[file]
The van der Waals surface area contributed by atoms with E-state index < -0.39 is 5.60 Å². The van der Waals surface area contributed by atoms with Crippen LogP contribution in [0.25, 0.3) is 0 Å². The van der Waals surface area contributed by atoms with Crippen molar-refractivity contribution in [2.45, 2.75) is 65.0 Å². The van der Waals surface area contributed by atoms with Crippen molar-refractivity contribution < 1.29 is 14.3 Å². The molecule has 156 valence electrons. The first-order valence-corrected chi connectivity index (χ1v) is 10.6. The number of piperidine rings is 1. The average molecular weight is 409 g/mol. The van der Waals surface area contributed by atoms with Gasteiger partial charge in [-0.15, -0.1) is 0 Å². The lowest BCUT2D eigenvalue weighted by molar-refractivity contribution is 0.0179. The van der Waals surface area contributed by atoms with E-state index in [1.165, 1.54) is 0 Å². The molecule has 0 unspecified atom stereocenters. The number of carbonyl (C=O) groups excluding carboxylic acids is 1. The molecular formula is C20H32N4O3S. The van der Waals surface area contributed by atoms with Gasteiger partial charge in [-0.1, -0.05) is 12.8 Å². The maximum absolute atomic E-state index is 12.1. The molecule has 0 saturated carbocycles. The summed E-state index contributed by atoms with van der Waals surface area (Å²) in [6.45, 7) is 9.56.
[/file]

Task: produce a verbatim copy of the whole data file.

The van der Waals surface area contributed by atoms with E-state index < -0.39 is 5.60 Å². The van der Waals surface area contributed by atoms with Crippen LogP contribution in [0.25, 0.3) is 0 Å². The van der Waals surface area contributed by atoms with Crippen molar-refractivity contribution in [2.45, 2.75) is 65.0 Å². The van der Waals surface area contributed by atoms with Crippen molar-refractivity contribution < 1.29 is 14.3 Å². The molecule has 156 valence electrons. The first-order valence-corrected chi connectivity index (χ1v) is 10.6. The number of piperidine rings is 1. The average molecular weight is 409 g/mol. The van der Waals surface area contributed by atoms with Gasteiger partial charge in [-0.15, -0.1) is 0 Å². The lowest BCUT2D eigenvalue weighted by molar-refractivity contribution is 0.0179. The van der Waals surface area contributed by atoms with E-state index in [1.165, 1.54) is 0 Å². The molecule has 0 unspecified atom stereocenters. The number of carbonyl (C=O) groups excluding carboxylic acids is 1. The molecular formula is C20H32N4O3S. The van der Waals surface area contributed by atoms with Gasteiger partial charge in [-0.1, -0.05) is 12.8 Å². The maximum absolute atomic E-state index is 12.1. The molecule has 0 saturated carbocycles. The summed E-state index contributed by atoms with van der Waals surface area (Å²) in [6.45, 7) is 9.56.